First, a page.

As the deadline for extending provisions of the Patriot Act approached yesterday, Sen. Ron Wyden (D-OR) and Sen. Tom Udall (D-NM) delivered impassioned speeches testifying to the outrage Americans would feel if they understood the full scope of the law. The Senate voted to reinstate the provisions, and President Obama's autopen signature ushered in four more years of broad surveillance powers.

But the question lingers: what, exactly, were Wyden and Udall talking about? It's impossible to know, given the impenetrable secrecy obscuring the true nature of the Patriot Act.

I think the whole problem with the Patriot Act all along is that the American people know so little about how it's being used, said Susan Herman, president of the American Civil Liberties Union. The fact that we don't even know what they're talking about makes it so deep and pernicious.

Still, it is possible to speculate, based upon hints Wyden and Udall dropped, about the contours of the abuses they were describing. Of the three provisions being considered, the so-called business-records provision seems most ripe for abuse (Wyden acknowledged this in an interview with Wired Magazine). Formally known as Section 215, the provision allows investigators to seize any tangible things they deem to be relevant to an investigation. They are not required to provide evidence demonstrating probable cause, as would be the case for a conventional search warrant. Tangible things can entail anything from phone records to hospital records, and can belong to third parties rather than terrorism suspects themselves.

Kevin Bankston, senior staff attorney at the Electronic Frontier Foundation, noted that Udall specifically mentioned the government's power to obtain cell phone records, something that may be considered egregious but within the context of the law is not by itself scandalous. He added that Udall seemed more disturbed by the use of Section 215, which was invoked fewer than 100 times last year, than by the Federal Bureau of Investigation issuing about 25,000 national security letters, essentially subpoenas requiring no judicial oversight, in the same space of time. That Udall's concern over the small number of 215 uses outweighs his concern over the national security letters suggests that the number of people encompassed by each use of Section 215 could be enormous, Bankston said.

The question is what could they be doing that these senators would find objectionable? Bankston said. My guess would be bulk collection, collection of masses of phone records for some sort of data mining.

Bankston added that such broad-based data collection would hardly be unprecedented, pointing to the broad-based surveillance program undertaken by the Bush administration and subsequently exposed by the New York Times.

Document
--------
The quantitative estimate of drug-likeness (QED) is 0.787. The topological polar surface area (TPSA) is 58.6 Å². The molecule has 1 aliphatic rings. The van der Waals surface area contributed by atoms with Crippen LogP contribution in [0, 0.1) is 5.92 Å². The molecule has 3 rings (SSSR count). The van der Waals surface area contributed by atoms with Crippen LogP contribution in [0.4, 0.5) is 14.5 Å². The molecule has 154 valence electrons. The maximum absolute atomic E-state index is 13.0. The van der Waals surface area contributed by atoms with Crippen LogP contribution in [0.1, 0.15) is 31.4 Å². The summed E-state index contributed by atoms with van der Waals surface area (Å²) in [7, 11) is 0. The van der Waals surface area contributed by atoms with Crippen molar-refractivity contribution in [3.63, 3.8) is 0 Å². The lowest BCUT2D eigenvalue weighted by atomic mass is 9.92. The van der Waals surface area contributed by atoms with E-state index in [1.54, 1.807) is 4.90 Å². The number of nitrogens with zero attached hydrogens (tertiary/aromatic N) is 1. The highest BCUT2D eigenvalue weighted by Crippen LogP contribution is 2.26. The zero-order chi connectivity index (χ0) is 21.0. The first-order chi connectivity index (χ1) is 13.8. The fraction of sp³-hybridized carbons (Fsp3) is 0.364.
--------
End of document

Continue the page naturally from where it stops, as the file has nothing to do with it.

Julian Sanchez, a research fellow at the Cato Institute, has a more radical theory. He also surmised that Wyden and Udall were sounding the alarm about collecting data from broad swathes of the population, but he went a step further. He noted that the Justice Department employs a legal argument known as the hybrid theory that opens access to pen registers, or data that allows investigators to roughly monitor someone's physical location through their cell phone. This ability to track a person's location, fused with the ability to obtain huge amounts of private records, could allow the government to know where many different people are at a given moment.

It's one thing if [surveillance] involves suspects and their known associates, it would be another thing altogether if it involved and mining lots of people's records who had no first or second degree connection to the target of the investigation, Sanchez said. It would be yet another thing if the business record provision would be tied to the pen registers to allow not just the acquisition of historical records but real time tracking.

Bolstering Sanchez's argument is the fact that Wyden recently drafted legislation to curb law enforcement officers' ability to track the locations of cars and cell phones. Sanchez acknowledged that his theory is a little science fiction-y, even a little dystopian, but he noted that there are companies that readily advertise the capability to monitor cell phones.

Ultimately this is all guesswork. And that, Bankston stressed, is the heart of the problem.

Anyone who's talking in specifics about what this provision is being used for is speculating without any knowledge, he said. To the extent that there is an aggressive interpretation of 215 that implicates America's privacy we should know that. Our guesses about what might be happening are beside the point.